Lambert House and Fountain

The pre-Civil War house at 128 Chestnut Street was originally the home of Henry and Catherine Lambert, from 1854 to 1900.  Mrs Lambert was a close friend of the sculptor, Anne Whitney, and after Mrs Lambert's death a fountain created by Whitney, Child with Calla Lily Leaves, was installed in the small garden island at the intersection of Chestnut, Highland and Valentine Streets. Read more about the history of the Lambert family, their house, Anne Whitney and the fountain here:    Lambert Article                         


Lambert Fountain.jpg

West Newton Hill Preliminary Study Report

The West Newton Hill Preservation Initiative, through a team of volunteers, conducted research for a report which was completed in January 2017. The report was submitted to the Newton Historical Commission and the Massachusetts Historical Commission, and released to the community. The report highlights key developments in the history of West Newton Hill since the 1830's including examples and photographs of distinctive architecture and background on the first families people who settled here, together with maps and charts. This also provides a summary about the rationale for preservation in communities generally.

Click the link below to download and view this document.  

National Historic Register Districts in West Newton

Following detailed field work and research conducted for the Massachusetts Historical Commission in the 1980s, three separate National Register Historic Districts on West Newton Hill were recognized.  These areas are clusters of streets encompassing houses mostly constructed between 1870 and 1930, and representing Italianate, Second Empire, Queen Anne, Victorian, Colonial Revival, Georgian Revival, Craftsman and Tudor Revival architectural styles. One area extends over 35 acres, from Otis St to Valentine St, between Chestnut and Lenox, and includes the Lambert Fountain on Valentine.  The second area includes historic houses on Putnam and Winthrop Streets, and nearby streets. Both of these districts are also briefly summarized on Wikipedia.

A third area, the Day Estate National Register Historic District, includes a group of six homes on Commonwealth Avenue and Dartmouth Street, built in 1929 and 1930 , five of which were considered particularly notable as examples of the Tudor Revival style. In each of these three areas, some historic homes have been demolished.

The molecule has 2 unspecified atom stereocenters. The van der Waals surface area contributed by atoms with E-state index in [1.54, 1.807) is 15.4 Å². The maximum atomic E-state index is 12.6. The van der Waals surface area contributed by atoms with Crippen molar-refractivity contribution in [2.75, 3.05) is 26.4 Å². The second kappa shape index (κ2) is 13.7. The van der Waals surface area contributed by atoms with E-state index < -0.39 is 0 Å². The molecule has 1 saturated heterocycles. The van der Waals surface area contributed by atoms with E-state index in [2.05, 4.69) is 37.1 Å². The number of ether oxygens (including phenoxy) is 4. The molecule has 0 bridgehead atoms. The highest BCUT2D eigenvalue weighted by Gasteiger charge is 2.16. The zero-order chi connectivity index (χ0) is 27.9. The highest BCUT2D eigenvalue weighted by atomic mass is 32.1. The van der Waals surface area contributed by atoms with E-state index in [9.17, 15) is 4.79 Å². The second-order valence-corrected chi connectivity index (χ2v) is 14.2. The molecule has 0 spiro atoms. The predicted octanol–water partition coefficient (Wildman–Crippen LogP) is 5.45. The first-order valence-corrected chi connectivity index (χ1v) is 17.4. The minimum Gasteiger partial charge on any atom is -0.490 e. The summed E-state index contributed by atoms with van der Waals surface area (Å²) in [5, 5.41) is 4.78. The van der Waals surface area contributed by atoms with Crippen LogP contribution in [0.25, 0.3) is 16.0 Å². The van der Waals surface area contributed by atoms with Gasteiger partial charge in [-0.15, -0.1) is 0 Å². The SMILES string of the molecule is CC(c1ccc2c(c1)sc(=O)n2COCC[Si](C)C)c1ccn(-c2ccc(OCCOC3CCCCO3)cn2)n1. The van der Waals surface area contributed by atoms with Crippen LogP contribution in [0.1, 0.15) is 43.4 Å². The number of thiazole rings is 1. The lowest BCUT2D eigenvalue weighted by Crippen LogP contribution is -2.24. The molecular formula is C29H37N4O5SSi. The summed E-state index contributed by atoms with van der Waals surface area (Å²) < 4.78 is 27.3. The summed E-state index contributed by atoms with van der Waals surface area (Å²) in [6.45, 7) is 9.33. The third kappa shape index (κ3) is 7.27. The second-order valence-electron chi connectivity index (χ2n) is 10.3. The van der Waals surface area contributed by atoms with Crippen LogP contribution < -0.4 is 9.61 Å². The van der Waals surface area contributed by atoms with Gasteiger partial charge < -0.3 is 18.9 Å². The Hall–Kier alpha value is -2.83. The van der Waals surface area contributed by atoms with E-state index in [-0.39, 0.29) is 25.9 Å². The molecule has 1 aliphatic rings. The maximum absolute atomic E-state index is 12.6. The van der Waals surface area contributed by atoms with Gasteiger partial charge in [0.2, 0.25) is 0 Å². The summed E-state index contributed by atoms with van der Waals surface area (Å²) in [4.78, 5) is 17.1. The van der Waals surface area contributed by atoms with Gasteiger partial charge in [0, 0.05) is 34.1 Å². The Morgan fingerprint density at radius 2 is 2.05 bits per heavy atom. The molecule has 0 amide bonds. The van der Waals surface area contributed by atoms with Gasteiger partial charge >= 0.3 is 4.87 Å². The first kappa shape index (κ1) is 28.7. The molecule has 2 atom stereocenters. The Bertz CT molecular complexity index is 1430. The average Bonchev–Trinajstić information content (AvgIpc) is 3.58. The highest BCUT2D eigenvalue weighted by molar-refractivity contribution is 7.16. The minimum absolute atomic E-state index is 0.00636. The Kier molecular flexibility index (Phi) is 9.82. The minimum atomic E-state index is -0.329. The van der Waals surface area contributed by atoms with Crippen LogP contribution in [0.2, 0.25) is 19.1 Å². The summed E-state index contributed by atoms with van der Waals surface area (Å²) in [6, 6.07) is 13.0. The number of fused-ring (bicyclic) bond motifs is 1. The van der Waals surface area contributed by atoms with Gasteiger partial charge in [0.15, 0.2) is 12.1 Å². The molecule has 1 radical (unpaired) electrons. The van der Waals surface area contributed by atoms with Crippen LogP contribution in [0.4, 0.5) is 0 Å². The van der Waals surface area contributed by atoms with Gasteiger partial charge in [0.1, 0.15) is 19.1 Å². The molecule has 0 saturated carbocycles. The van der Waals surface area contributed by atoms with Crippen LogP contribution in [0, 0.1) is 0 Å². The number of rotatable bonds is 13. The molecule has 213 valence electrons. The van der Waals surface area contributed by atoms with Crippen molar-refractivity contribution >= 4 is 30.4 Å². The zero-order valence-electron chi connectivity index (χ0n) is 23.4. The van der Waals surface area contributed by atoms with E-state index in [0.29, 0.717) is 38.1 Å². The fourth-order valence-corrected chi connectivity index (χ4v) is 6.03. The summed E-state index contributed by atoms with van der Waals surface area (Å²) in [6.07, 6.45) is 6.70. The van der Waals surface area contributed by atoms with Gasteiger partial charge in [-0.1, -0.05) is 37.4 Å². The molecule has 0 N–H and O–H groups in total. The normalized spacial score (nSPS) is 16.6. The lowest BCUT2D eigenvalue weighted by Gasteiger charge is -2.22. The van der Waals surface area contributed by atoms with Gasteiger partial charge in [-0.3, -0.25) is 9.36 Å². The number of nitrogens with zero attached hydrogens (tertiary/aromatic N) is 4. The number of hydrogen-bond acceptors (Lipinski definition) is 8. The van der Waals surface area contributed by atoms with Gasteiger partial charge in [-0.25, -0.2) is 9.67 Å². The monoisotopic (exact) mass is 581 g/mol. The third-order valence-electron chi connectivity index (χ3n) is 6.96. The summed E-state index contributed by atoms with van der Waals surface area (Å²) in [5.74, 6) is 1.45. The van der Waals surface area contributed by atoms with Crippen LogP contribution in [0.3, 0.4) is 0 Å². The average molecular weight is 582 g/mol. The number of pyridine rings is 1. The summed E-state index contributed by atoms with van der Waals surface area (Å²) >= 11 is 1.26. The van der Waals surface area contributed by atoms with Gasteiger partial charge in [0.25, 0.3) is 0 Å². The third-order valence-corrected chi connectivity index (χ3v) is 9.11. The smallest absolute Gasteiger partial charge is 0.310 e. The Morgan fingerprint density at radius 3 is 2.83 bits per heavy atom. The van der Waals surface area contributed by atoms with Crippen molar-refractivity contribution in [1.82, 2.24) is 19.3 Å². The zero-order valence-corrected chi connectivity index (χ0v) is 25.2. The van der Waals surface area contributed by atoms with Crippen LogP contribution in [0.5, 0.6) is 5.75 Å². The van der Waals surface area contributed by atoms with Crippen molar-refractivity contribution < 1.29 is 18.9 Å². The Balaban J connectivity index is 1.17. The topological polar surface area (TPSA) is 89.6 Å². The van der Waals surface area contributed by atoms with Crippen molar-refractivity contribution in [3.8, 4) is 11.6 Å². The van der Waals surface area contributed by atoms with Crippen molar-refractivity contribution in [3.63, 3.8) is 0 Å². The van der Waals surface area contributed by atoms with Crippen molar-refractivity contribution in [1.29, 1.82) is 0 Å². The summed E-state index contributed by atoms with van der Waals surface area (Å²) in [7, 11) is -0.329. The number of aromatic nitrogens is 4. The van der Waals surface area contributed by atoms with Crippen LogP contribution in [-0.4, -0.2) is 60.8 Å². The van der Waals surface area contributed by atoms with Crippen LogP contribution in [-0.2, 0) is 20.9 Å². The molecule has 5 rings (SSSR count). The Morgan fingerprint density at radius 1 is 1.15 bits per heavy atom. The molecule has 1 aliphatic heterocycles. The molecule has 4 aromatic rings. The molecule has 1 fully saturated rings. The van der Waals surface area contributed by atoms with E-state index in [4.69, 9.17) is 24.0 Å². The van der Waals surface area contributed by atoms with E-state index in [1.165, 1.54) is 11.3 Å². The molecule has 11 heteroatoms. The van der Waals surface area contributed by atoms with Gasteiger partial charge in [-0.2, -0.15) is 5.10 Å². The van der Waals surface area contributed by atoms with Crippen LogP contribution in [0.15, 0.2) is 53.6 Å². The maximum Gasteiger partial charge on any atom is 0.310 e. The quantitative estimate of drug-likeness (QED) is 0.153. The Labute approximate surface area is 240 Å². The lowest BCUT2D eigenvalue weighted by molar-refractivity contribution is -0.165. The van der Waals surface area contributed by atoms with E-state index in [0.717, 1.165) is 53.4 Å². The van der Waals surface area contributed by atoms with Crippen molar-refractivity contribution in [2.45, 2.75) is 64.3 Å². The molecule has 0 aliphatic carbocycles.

Being in a National Register Historic District does not provide any tools to prevent demolitions, even if desired by the community, in contrast with being in a Local Historic District, where a local historic commission staffed by community members does have the tools to stop demolitions of architecturally significant buildings and to encourage compatible alterations. They would not apply the same restrictions to less historically significant structures.

The ground work of indexing the architecture of the homes in these NR areas has already been done, and there also other buildings in the neighborhood that are individually listed on the National Register of Historic Places. In addition, several hundred more homes in West Newton are already documented and can be researched online on the Massachusetts Historical resource inventory, called MACRIS-net.

If your home is in one of these areas, you may find it interesting to read these reports to learn more about the history and architecture of the neighborhood.


Definition of a Local Historic District


Local Historic Districts (LHD) offer the strongest form of protection for the preservation of historic structures. There are over 200 LHDs throughout Massachusetts, the first having been established on Nantucket and Beacon Hill in 1955.

Designating an LHD is a way for a community to promote the preservation and protection of the distinctive exterior architectural features of buildings within a district, while still giving property owners the flexibility to carry out interior renovations and additions or alterations to the those portions of the exterior not open to view from a public street.  Interior features are not affected at all, and exterior features that are excluded from the review process include: routine maintenance, paint color, roof color, landscaping, changes at grade, storm doors and windows, and AC units and small communication antennae. Construction of new homes within an LHD is also subject to a more careful design review than would normally be the case.

The City of Newton has four Local Historic Districts (LHD), which you can see sign-posted as you walk or drive around the city. The first to be established was Newton Upper Falls, in 1976, including almost 200 properties. The Chestnut Hill district was established in 1985 and expanded in 1991, now including 252 properties. Auburndale and Newtonville formed Local Historic Districts in 2002. Newton Highlands is the process of proposing a Local Historic District of about 240 residential and commercial properties.



" Local Historic Districts are areas of historic and/or architectural value in which historic buildings and their settings are protected by public review.  A Local Historic District is established and administered by a community to protect the distinctive characteristics of historically important areas, and to encourage new designs that are compatible with the area's setting.